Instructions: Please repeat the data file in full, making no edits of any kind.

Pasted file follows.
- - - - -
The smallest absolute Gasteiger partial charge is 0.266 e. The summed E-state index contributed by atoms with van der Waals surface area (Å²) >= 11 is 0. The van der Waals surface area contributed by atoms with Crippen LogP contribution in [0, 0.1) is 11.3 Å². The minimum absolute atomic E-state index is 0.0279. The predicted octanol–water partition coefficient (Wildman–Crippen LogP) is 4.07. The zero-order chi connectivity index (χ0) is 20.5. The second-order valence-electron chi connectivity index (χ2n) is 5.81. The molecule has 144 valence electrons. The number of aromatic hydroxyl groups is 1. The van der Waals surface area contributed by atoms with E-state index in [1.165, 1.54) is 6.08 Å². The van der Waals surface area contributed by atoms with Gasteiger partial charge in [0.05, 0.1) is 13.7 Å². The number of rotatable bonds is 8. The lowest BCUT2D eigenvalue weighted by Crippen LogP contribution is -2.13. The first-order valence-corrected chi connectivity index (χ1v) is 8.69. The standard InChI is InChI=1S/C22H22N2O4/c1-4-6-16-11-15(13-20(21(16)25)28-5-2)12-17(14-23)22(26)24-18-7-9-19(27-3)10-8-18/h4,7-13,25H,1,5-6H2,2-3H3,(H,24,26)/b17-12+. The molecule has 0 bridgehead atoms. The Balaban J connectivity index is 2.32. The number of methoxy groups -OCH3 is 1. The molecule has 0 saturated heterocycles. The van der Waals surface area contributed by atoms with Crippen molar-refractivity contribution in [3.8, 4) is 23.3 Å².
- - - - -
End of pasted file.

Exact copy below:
The smallest absolute Gasteiger partial charge is 0.266 e. The summed E-state index contributed by atoms with van der Waals surface area (Å²) >= 11 is 0. The van der Waals surface area contributed by atoms with Crippen LogP contribution in [0, 0.1) is 11.3 Å². The minimum absolute atomic E-state index is 0.0279. The predicted octanol–water partition coefficient (Wildman–Crippen LogP) is 4.07. The zero-order chi connectivity index (χ0) is 20.5. The second-order valence-electron chi connectivity index (χ2n) is 5.81. The molecule has 144 valence electrons. The number of aromatic hydroxyl groups is 1. The van der Waals surface area contributed by atoms with E-state index in [1.165, 1.54) is 6.08 Å². The van der Waals surface area contributed by atoms with Gasteiger partial charge in [0.05, 0.1) is 13.7 Å². The number of rotatable bonds is 8. The lowest BCUT2D eigenvalue weighted by Crippen LogP contribution is -2.13. The first-order valence-corrected chi connectivity index (χ1v) is 8.69. The standard InChI is InChI=1S/C22H22N2O4/c1-4-6-16-11-15(13-20(21(16)25)28-5-2)12-17(14-23)22(26)24-18-7-9-19(27-3)10-8-18/h4,7-13,25H,1,5-6H2,2-3H3,(H,24,26)/b17-12+. The molecule has 0 bridgehead atoms. The Balaban J connectivity index is 2.32. The number of methoxy groups -OCH3 is 1. The molecule has 0 saturated heterocycles. The van der Waals surface area contributed by atoms with Crippen molar-refractivity contribution in [3.8, 4) is 23.3 Å².